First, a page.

Because Beckett's velocity was down significantly and his performance was well below the norm in two of his three postseason starts, there was a lot of speculation that perhaps the right-hander had a far more significant injury than the right oblique strain that occurred just before the end of the regular season.
But Epstein said Beckett's shoulder and elbow are fine, and that the oblique was a more significant detriment than people outside the clubhouse realized.
"He'll be fine," Epstein said. "I thought we were pretty upfront about it. I'm perfectly fine elaborating on it. He was throwing a side session -- I think it was the last Friday of the regular season -- just in preparation for Game 1 of the Division Series, and I think it was indoors because it was raining. I think it was the last pitch of his side, his 45th pitch. He strained his oblique."
Because Beckett is such a fierce competitor and has such great importance to the Red Sox, he was able to take the mound just nine days after suffering the injury to start Game 3 of the American League Division Series against the Angels. But considering the nature of the injury, that wasn't nearly enough time for Beckett to overcome it and be anything close to 100 percent.
"That's, as you know, for a pitcher, a strained oblique is a pretty serious injury for the short term," said Epstein. "I think it's pretty clear watching him pitch in October that he wasn't at 100 percent, but he deserves all the credit in the world for healing quickly, fighting through it and doing what he needed to do to get out there."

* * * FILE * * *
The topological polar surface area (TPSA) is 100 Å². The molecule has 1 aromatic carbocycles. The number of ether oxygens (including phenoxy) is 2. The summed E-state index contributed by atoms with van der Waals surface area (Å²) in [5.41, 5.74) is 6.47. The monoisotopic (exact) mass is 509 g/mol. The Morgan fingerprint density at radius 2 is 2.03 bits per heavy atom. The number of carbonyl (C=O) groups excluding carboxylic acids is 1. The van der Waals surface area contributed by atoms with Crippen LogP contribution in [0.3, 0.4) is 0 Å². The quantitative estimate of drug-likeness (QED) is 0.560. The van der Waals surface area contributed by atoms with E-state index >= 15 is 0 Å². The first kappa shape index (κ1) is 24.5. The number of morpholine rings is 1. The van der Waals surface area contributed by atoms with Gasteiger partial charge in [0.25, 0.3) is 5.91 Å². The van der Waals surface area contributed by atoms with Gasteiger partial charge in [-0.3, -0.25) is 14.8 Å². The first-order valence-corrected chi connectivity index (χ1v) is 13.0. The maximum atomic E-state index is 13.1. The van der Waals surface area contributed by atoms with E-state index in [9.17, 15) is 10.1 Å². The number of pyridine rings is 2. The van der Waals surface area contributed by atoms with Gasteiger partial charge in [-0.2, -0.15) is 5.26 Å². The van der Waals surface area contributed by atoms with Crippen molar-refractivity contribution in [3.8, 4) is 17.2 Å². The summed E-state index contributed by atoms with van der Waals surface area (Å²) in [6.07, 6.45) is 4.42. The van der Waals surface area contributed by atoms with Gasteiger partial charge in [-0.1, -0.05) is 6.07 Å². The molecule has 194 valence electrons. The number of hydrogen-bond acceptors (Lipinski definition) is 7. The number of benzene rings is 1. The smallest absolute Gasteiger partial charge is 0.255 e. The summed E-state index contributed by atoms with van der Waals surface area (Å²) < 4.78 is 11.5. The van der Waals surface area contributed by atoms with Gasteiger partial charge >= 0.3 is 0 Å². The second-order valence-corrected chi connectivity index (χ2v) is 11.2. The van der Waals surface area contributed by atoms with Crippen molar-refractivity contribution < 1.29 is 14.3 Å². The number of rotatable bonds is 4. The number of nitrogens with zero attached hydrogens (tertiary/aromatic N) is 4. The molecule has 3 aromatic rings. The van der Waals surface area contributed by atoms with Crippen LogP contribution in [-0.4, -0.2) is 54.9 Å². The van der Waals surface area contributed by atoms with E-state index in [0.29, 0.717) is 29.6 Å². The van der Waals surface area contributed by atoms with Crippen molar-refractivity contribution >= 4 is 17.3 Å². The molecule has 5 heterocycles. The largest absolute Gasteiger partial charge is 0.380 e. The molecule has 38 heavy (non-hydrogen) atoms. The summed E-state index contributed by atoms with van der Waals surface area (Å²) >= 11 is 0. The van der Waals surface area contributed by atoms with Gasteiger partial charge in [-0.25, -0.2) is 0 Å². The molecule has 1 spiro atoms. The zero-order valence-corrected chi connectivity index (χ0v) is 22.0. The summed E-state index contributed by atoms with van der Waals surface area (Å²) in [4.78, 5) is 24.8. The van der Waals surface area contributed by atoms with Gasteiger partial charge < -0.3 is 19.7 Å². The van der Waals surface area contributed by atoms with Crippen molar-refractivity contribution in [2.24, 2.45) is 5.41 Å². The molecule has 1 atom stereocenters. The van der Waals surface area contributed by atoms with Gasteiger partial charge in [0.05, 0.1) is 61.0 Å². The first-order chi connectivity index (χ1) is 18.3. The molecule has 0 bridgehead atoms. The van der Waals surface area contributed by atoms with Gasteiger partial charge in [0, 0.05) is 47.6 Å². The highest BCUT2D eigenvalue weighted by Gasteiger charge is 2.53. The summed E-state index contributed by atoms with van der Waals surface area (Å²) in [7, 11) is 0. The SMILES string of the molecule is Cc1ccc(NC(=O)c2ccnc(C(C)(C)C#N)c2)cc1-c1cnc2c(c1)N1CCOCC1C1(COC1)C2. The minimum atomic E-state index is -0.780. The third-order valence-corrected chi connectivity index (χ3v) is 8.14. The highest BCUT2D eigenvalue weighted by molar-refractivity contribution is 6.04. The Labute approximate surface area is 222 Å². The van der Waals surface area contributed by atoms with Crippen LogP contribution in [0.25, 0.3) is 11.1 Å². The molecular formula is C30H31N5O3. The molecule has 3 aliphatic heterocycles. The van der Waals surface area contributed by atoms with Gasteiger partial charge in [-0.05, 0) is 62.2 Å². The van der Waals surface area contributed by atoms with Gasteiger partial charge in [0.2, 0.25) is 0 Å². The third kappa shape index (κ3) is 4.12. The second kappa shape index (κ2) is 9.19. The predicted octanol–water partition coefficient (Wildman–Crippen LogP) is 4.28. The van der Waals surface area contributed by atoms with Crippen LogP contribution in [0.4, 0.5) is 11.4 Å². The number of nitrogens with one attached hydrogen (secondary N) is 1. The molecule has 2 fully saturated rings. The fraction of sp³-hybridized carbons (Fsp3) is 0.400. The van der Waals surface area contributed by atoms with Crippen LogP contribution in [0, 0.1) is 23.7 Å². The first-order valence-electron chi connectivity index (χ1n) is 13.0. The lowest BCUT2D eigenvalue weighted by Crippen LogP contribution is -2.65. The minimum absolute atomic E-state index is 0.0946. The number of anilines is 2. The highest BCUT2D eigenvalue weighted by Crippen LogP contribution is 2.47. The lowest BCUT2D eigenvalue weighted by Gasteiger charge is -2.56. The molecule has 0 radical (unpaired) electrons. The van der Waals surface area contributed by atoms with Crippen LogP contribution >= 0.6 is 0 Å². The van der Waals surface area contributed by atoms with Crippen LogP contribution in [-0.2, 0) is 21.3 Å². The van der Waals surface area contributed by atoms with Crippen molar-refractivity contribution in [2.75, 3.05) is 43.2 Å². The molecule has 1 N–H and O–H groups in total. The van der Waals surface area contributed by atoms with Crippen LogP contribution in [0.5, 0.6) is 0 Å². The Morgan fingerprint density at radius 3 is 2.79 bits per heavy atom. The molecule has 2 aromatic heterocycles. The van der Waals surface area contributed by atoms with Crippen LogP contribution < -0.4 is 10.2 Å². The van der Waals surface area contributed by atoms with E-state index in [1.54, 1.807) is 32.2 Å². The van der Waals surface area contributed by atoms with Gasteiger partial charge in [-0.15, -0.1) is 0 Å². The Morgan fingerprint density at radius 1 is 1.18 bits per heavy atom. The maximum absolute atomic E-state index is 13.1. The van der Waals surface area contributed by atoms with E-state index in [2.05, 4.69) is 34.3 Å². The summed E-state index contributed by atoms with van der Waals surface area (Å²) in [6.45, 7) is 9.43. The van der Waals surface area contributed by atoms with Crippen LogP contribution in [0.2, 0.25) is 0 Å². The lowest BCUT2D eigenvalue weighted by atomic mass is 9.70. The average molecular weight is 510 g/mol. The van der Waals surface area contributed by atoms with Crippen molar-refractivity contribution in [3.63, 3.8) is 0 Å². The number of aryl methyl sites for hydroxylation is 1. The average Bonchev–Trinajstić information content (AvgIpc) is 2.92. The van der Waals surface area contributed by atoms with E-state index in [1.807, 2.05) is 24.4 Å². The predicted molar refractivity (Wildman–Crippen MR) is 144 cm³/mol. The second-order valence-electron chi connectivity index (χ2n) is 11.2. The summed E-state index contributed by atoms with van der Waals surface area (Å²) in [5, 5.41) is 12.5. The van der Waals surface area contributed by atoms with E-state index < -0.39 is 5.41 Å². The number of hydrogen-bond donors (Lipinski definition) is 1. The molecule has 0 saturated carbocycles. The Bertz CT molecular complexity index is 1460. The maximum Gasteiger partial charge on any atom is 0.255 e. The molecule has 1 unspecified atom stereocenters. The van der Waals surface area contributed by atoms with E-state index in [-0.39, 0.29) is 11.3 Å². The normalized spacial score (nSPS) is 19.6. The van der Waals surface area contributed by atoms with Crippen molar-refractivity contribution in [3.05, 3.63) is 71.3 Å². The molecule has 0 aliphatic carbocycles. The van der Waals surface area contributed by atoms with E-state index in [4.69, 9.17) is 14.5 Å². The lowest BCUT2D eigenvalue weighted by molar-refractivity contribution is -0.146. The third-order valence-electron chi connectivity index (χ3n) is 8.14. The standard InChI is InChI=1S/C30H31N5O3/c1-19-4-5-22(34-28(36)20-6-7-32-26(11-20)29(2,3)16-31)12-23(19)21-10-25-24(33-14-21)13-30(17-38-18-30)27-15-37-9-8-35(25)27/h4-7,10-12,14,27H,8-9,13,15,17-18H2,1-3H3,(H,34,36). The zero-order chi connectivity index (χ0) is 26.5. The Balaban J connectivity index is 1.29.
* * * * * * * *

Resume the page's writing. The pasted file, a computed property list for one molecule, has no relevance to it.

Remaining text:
If the Red Sox had gone on to win Game 7 of the American League Championship Series, Beckett's gritty victory in Game 6 could have held a special place in club lore.
"Although he was somewhat diminished, he really battled, and what he did in Game 6 was borderline heroic," Epstein said. "He didn't have his normal stuff. He realized he had to change who he was as a pitcher to get a really good team out, and he did. He integrated a lot more cutters, threw more offspeed stuff, throttled back to locate and he proved that he's able to pitch effectively without his plus, plus velocity. I was really proud of him."
The only cure for an oblique is what Beckett now will have plenty of.
"As far as any lingering effects from the injury, he just needs rest," Epstein said. "The number one prescription for a torn oblique is six weeks of rest. We just couldn't afford that at the time. He just needs to rest and have himself a good offseason, [and do] what he always does and build up his shoulder strength for the coming season."
And if everything goes according to plan, Beckett will take the ball at Fenway Park on April 6, when the Red Sox open their season against, yep, the Tampa Bay Rays.
Ian Browne is a reporter for MLB.com. This story was not subject to the approval of Major League Baseball or its clubs.